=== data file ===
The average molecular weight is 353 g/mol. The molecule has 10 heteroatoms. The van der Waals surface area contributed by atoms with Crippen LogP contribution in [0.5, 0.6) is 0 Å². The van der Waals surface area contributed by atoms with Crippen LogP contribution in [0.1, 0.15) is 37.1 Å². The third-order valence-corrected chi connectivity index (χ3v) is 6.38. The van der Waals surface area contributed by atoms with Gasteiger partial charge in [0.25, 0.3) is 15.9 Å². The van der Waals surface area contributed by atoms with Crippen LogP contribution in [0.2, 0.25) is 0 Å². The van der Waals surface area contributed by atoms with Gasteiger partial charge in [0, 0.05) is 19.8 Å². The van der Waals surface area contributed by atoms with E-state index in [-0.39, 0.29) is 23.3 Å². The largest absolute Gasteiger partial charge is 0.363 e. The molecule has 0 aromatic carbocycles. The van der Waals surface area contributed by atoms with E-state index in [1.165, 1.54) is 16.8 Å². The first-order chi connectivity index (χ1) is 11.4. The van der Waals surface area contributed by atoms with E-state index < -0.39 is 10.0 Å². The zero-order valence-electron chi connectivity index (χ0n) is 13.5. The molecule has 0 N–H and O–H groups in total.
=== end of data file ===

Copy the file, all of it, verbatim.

The average molecular weight is 353 g/mol. The molecule has 10 heteroatoms. The van der Waals surface area contributed by atoms with Crippen LogP contribution in [0.5, 0.6) is 0 Å². The van der Waals surface area contributed by atoms with Crippen LogP contribution in [0.1, 0.15) is 37.1 Å². The third-order valence-corrected chi connectivity index (χ3v) is 6.38. The van der Waals surface area contributed by atoms with Gasteiger partial charge in [0.25, 0.3) is 15.9 Å². The van der Waals surface area contributed by atoms with Crippen LogP contribution in [0.2, 0.25) is 0 Å². The van der Waals surface area contributed by atoms with Gasteiger partial charge in [0, 0.05) is 19.8 Å². The van der Waals surface area contributed by atoms with E-state index in [-0.39, 0.29) is 23.3 Å². The largest absolute Gasteiger partial charge is 0.363 e. The molecule has 0 aromatic carbocycles. The van der Waals surface area contributed by atoms with E-state index in [1.165, 1.54) is 16.8 Å². The first-order chi connectivity index (χ1) is 11.4. The van der Waals surface area contributed by atoms with E-state index < -0.39 is 10.0 Å². The zero-order valence-electron chi connectivity index (χ0n) is 13.5. The molecule has 0 N–H and O–H groups in total.